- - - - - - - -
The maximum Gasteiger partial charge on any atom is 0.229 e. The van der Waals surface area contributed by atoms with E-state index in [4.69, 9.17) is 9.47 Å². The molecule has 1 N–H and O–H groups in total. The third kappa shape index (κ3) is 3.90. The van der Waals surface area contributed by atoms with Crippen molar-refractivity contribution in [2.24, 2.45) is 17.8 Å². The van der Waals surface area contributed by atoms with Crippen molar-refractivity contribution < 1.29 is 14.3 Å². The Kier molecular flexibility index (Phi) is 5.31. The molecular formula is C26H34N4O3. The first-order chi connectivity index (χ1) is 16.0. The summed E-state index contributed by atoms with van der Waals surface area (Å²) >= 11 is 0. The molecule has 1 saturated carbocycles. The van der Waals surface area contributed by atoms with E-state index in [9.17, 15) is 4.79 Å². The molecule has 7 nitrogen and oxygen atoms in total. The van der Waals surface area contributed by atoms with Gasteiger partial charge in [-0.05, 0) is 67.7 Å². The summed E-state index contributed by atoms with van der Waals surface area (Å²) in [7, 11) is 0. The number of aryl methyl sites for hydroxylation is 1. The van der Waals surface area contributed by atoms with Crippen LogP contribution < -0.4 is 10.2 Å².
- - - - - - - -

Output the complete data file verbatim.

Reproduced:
The maximum Gasteiger partial charge on any atom is 0.229 e. The van der Waals surface area contributed by atoms with E-state index in [4.69, 9.17) is 9.47 Å². The molecule has 1 N–H and O–H groups in total. The third kappa shape index (κ3) is 3.90. The van der Waals surface area contributed by atoms with Crippen molar-refractivity contribution in [2.24, 2.45) is 17.8 Å². The van der Waals surface area contributed by atoms with Crippen molar-refractivity contribution < 1.29 is 14.3 Å². The Kier molecular flexibility index (Phi) is 5.31. The molecular formula is C26H34N4O3. The first-order chi connectivity index (χ1) is 16.0. The summed E-state index contributed by atoms with van der Waals surface area (Å²) >= 11 is 0. The molecule has 1 saturated carbocycles. The van der Waals surface area contributed by atoms with E-state index in [9.17, 15) is 4.79 Å². The molecule has 7 nitrogen and oxygen atoms in total. The van der Waals surface area contributed by atoms with Gasteiger partial charge in [-0.05, 0) is 67.7 Å². The summed E-state index contributed by atoms with van der Waals surface area (Å²) in [7, 11) is 0. The number of aryl methyl sites for hydroxylation is 1. The van der Waals surface area contributed by atoms with Crippen LogP contribution < -0.4 is 10.2 Å².